As a third scenario, contrast LaDue with the Sandy Hook shooter, Adam Lanza. As presented in the comprehensive investigative report by the Connecticut Office of the Child Advocate, his long-standing ASD was well documented in his medical and educational records, as well as a history of anxiety and obsessive compulsive disorder.17 Lanza had long been obsessed with violence, alarming some teachers early on with his gory essays about war. An evaluation by the Yale Child Study Center when he was 16 expressed great concern for his future and urged treatment, but little was done. Among his activities he eventually created a meticulous spreadsheet more than 7 feet long, detailing past mass murders and attempted murders that he wished to surpass in number of victims. He became more and more isolated, in the end only communicating with his mother by email in the home where they both lived, not allowing her to enter his room. Although he increasingly “deteriorated”, the report states it “does not suggest the presence of psychosis.” However, he is also described as suspicious, and extreme isolation can lead to paranoia, another and important risk factor for targeted violence. Although observations of him growing up varied – he was bullied, he was not; he was social, he was withdrawn – his lack of cooperation and rigidity stand out as the years went on. His stories were about killing or hurting children, and with a chilling tone of felt cruelty. Was there a “double hit” of psychopathic callousness as well? – or even a “triple hit” – ASD, paranoia, and psychopathy? We can only speculate, but we don’t think that knowing Lanza was on the autism spectrum is an adequate explanation per se for his motives and actions. Fortunately, his case is extremely rare, and reveals how the determinants of violence risk can be very complex. The case also gives testimony to how contextual factors can be the ultimate contributors to risk – the enabling of his withdrawal and all its sequelae, no treatment or active monitoring by any agencies, information remaining in silos, and most astonishing – allowing the possession of firearms for a very disturbed young man who relished violence. No thwarted attack this time.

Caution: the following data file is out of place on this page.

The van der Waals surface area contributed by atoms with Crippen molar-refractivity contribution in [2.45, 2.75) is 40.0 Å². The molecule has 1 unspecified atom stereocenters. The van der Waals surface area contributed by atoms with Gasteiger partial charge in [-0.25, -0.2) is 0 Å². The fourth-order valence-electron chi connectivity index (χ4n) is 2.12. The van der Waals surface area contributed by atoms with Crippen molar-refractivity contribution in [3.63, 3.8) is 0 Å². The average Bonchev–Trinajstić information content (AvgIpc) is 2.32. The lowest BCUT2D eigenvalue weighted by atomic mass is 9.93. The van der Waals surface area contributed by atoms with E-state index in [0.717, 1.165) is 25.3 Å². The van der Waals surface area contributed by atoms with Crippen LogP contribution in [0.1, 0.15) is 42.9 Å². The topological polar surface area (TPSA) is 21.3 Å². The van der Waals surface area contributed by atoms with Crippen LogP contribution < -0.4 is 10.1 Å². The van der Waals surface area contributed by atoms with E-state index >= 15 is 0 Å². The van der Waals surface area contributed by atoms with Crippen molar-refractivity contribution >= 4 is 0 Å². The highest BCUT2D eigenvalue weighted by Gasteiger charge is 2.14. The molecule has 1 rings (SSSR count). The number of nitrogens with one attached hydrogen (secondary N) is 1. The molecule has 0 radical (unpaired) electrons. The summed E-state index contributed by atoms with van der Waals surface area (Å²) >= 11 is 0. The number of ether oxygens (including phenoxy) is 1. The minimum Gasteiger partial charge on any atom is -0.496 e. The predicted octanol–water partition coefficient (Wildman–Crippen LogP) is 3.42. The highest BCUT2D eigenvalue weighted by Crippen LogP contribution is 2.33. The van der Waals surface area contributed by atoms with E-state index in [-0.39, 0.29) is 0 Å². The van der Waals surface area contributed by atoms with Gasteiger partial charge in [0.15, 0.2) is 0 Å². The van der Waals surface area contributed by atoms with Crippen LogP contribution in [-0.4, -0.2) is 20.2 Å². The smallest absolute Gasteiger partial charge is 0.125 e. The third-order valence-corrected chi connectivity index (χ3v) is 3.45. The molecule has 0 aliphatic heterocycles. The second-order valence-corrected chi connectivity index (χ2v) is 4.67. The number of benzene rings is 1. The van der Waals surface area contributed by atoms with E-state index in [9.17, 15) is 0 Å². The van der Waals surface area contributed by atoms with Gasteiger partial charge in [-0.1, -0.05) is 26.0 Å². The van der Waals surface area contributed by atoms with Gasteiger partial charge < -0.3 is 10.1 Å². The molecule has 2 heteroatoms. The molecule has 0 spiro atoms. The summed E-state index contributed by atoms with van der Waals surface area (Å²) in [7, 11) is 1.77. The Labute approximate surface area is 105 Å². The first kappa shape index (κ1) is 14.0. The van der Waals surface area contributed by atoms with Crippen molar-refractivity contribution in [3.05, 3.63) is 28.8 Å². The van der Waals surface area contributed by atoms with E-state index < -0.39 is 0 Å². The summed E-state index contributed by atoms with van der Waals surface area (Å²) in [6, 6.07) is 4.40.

Here are takeaways and what to look for, for threat assessment team members, whether clinicians or not. Some are based on the recommendations of Ghaziuddin (2013).18

  • Look for ASD core symptoms of social communication deficits and restricted interests.
  • Get a good history, especially childhood neglect/abuse and early problems relating to peers.
  • Assess for co-morbid psychiatric disorders, manifested by psychotic or obsessive thinking, with violent content or not, and recommend treatment for them where possible and appropriate.
  • Distinguish between aggressive, impulsive behavior and more serious, intentional violence risk, whatever the combined risk factors for the latter. This is a given in our assessments of targeted violence risk.
  • Stressors such as bullying, problems with dating, and school pressure are triggers for aggression or violence, regardless of the level of seriousness of a case.
  • Planning and operational preparations for serious violence are usually motivated by conscious grievances, a desire for revenge or notoriety, and/or violent delusions. Unfortunately – in very rare cases – they could instead be based predominantly in a naïve understanding of the implications of one’s actions and driven by intense fixations, likely influenced by absorption in social media and video games.
  • Psychopathic or anti-social traits or psychotic delusions are gasoline on a fire in someone with ASD characteristics whose obsessional interest is violence, assassins, or weapons.
  • ASD is commonly missed or misunderstood. Where necessary, provide education and understanding among caretakers, managers, and officials of this important disability, whether “simple” or complex scenarios.